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Comment by Ben Jones
2017-04-12 09:30:58

‘There is a shadow inventory that is inventory that hasn’t been listed,’ Brown said. If the bank has a lot of inventory, or asset portfolios get sold back and forth between banks, the properties come and go off the market. ‘Too much inventory would drive the prices down.’

It’s crow time for the shadow inventory deniers. How many times do I have to find direct quotes like this?

Comment by SW
2017-04-12 10:47:55

Seems the only reason banks can keep a shadow inventory is that their balance sheets have been bolstered by a certain central bank…

Comment by Prime_Is_Contained
2017-04-13 00:08:24

Don’t forget the other reason: mark-to-market is still suspended, so they can value that dog of a property at any valuation that they wish.

Comment by Professor Bear
2017-04-13 07:08:25

I guess this is legal if the rulemakers say so, but is extend-and-pretend a good way to govern a financial system?

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Comment by Rental Watch
2017-04-13 14:17:27

Prime…MTM is only suspended for difficult to value/infrequently traded assets. Homes do not qualify.

What does count are things like CDO-squared tranches of crazy MBS.

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Comment by Professor Bear
2017-04-13 02:22:52

I am curious what in the Fed’s mandate makes this type of price fixing legal?

Comment by Jingle Male
2017-04-13 05:26:14

The banks don’t hold the loans. This has been demonstrated time and time again. The loans have all been sold to third party investors. The banks just service the loans from their servicing group and have a vested interest in charging exorbitant fees, once the loans defalut and go to the special servicing groups. That is why these houses are constantly shuffled on and off the market. The banks sometimes trade the servicing portfolios to other servicers, which disrupts the disposition process.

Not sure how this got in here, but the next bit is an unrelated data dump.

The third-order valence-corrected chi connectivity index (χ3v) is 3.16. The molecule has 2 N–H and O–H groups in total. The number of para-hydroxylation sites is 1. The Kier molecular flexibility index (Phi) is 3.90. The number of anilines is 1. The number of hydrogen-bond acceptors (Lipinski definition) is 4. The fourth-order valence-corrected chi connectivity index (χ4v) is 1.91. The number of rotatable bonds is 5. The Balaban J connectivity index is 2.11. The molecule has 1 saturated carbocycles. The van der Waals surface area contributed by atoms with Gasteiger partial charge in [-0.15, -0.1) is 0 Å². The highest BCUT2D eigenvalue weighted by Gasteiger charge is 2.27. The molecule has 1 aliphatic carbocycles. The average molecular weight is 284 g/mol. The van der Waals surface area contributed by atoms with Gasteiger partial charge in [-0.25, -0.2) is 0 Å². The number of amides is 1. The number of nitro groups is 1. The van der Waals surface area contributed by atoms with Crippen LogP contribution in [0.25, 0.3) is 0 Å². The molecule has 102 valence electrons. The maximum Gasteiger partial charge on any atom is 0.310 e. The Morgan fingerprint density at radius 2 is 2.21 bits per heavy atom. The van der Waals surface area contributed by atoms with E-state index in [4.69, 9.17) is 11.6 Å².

Comment by Professor Bear
2017-04-13 07:09:57

It seems like this might be a good case for changing the rules to make sales to third-party investors illegal.

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Comment by Jingle Male
2017-04-13 12:49:05

…or make the originator retain the first loss position of 5%. That would stop them from doing dicey loans, since their well being is tied to the loan.

Comment by Rental Watch
2017-04-13 14:21:47

Except the “risk retention” rules were neutered through the process. The 5% is being held by investors.

Comment by Ben Jones
2017-04-13 07:18:16

‘This has been demonstrated time and time again’